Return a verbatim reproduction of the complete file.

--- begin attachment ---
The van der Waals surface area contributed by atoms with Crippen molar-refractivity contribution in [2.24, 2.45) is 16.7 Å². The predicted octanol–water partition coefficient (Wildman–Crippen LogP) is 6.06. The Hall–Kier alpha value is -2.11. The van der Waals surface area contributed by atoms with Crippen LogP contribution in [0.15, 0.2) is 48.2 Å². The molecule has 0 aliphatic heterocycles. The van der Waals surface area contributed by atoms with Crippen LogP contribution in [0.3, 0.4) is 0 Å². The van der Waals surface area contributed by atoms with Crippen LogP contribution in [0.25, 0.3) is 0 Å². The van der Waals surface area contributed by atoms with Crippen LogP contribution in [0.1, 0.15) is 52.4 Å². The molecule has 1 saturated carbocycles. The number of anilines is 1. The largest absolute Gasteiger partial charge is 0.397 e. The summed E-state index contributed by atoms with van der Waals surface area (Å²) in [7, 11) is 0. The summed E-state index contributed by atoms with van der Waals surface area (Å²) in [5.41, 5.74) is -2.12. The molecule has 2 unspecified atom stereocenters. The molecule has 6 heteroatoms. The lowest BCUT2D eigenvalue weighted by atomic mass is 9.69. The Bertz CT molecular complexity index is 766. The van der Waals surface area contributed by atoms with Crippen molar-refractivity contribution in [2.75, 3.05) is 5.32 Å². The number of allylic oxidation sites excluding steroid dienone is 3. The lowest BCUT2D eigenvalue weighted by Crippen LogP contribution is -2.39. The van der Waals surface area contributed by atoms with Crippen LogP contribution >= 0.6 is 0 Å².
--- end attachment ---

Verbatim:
The van der Waals surface area contributed by atoms with Crippen molar-refractivity contribution in [2.24, 2.45) is 16.7 Å². The predicted octanol–water partition coefficient (Wildman–Crippen LogP) is 6.06. The Hall–Kier alpha value is -2.11. The van der Waals surface area contributed by atoms with Crippen LogP contribution in [0.15, 0.2) is 48.2 Å². The molecule has 0 aliphatic heterocycles. The van der Waals surface area contributed by atoms with Crippen LogP contribution in [0.3, 0.4) is 0 Å². The van der Waals surface area contributed by atoms with Crippen LogP contribution in [0.25, 0.3) is 0 Å². The van der Waals surface area contributed by atoms with Crippen LogP contribution in [0.1, 0.15) is 52.4 Å². The molecule has 1 saturated carbocycles. The number of anilines is 1. The largest absolute Gasteiger partial charge is 0.397 e. The summed E-state index contributed by atoms with van der Waals surface area (Å²) in [7, 11) is 0. The summed E-state index contributed by atoms with van der Waals surface area (Å²) in [5.41, 5.74) is -2.12. The molecule has 2 unspecified atom stereocenters. The molecule has 6 heteroatoms. The lowest BCUT2D eigenvalue weighted by atomic mass is 9.69. The Bertz CT molecular complexity index is 766. The van der Waals surface area contributed by atoms with Crippen molar-refractivity contribution in [2.75, 3.05) is 5.32 Å². The number of allylic oxidation sites excluding steroid dienone is 3. The lowest BCUT2D eigenvalue weighted by Crippen LogP contribution is -2.39. The van der Waals surface area contributed by atoms with Crippen LogP contribution >= 0.6 is 0 Å².